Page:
James Isham’s Observations on Hudsons Bay, 1743 and Notes and Observations on a Book Entitled

James Isham was employed by the HBC from 1732 and as chief of Fort York from 1737, According to the Dictionary of Canadian Biography (Volume III) “Isham was at once a skilled and understanding trader, a perceptive planner and strategist, and a conscientious and observant natural historian.” He was not an expert on the fur trading business, but he did develop expertise in the subject of Indian vocabularies

His candid Observationswere sent to the London office concerning the HBC and Dobbs’s dogmatic view that there must be an inland waterway to the Pacific [soon disproved]. Although received “with ease and affability, there is no evidence that Isham’s work was either read or acted upon.

p. lxvi, by the Editor: The document bears no marginal comments such as often denote that a document has been worked through for the benefit of the Committee, there is no mention in the Minutes of its receipt, and no action can be clearly ascribed to it.

p. lxvii: The Indian vocabularies were first in importance in Isham’s mind. Here he suffered in the defect, common to all his contemporaries, that the scientific study of alien tongues was unthought of, and that any use of a phonetic script was undreamed of. Although Isham hoped that his work would be of advantage to anyone residing in North America, his Cree vocabulary is even yet of little value for the purpose for which he designed it. Abut if the Indian equivalents claim little attention, the English words and phrases give a picture which is nor the less clear for being unintentional. Here is set out the small talk of the weather and the seasons, the familiar gossip of health and the body and the family; then serious business—goods, fiid, furniture and beasts, fishes, insects and birds. Trees, berries and herbs take a small section and then comes a vocabulary for gathering information about a mine, followed by the numerals necessary for trade, and the colours, with adjectives in close attendance. There is also a short item on games, and a rather miscellaneous assortment of verbs concludes the main vocabulary. The whole pieces together without art, and probably without intention, to give a lively picture of the trader at his task, and the “Discourses” which follow complete the presentation of the trader and the Indians, complete and vivid from the first greeting of “Watcheer Coshock’ to the farewell of “make haste itt will be night & you’l be drunk in the morning & not trade”.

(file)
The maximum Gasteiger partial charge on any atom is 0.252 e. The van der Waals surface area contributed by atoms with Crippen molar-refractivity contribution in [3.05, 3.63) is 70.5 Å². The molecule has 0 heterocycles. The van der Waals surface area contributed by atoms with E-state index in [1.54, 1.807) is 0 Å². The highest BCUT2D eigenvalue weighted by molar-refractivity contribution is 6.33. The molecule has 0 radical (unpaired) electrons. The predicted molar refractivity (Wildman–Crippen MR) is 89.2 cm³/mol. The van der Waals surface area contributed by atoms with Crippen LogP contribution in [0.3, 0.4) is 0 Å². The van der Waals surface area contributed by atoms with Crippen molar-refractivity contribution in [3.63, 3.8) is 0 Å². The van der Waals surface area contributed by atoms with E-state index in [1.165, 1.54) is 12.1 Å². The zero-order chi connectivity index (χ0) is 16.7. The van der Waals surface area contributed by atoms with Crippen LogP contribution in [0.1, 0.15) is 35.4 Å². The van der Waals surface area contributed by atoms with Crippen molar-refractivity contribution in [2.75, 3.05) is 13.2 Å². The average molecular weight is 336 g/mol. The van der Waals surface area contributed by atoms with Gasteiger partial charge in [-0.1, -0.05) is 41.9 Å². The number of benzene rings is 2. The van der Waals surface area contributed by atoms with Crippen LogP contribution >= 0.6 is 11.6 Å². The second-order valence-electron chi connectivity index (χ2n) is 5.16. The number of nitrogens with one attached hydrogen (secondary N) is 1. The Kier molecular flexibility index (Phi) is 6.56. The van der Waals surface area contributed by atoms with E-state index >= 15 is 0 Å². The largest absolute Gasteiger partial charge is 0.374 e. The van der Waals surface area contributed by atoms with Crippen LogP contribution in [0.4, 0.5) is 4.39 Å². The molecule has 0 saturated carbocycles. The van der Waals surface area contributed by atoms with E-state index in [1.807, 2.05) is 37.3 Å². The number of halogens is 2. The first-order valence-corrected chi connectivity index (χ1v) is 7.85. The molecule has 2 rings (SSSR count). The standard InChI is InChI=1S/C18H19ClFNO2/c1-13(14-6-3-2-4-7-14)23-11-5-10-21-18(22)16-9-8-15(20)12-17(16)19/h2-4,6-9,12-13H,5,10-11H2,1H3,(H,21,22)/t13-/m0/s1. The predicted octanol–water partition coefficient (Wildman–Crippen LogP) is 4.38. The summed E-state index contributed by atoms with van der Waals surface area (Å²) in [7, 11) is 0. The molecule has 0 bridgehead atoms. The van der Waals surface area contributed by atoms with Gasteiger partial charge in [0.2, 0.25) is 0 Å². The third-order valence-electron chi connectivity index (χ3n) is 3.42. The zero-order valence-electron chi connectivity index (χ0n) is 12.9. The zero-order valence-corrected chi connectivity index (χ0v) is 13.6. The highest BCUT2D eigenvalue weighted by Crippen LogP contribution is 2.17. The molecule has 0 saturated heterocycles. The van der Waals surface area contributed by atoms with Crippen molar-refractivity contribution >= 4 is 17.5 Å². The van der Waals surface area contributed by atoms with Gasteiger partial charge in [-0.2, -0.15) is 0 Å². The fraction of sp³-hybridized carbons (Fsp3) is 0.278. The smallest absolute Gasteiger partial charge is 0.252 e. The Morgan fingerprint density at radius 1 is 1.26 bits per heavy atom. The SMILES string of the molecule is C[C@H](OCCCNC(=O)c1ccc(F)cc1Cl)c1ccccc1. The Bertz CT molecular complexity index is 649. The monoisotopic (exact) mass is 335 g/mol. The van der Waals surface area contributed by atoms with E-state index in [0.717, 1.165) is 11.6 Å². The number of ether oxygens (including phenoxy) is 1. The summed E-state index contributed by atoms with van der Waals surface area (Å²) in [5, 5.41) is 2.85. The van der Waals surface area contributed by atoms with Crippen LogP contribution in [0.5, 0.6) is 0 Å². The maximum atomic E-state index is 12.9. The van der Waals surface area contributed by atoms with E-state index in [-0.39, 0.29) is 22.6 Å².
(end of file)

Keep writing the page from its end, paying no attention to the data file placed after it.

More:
p. 75-76: I have observd The Indians or natives in these Northr’n parts have no Regard or Distinction of Days! Sundays being all alike to them,—observes the Christians Keeping the Sabbath day, which they stile a Reading Day, by Reason of the men’s not being at their weekly work on that Day, as also Christmass Day, New years Day, & St. G. day, Which they stile the Englishmans feast, 7c.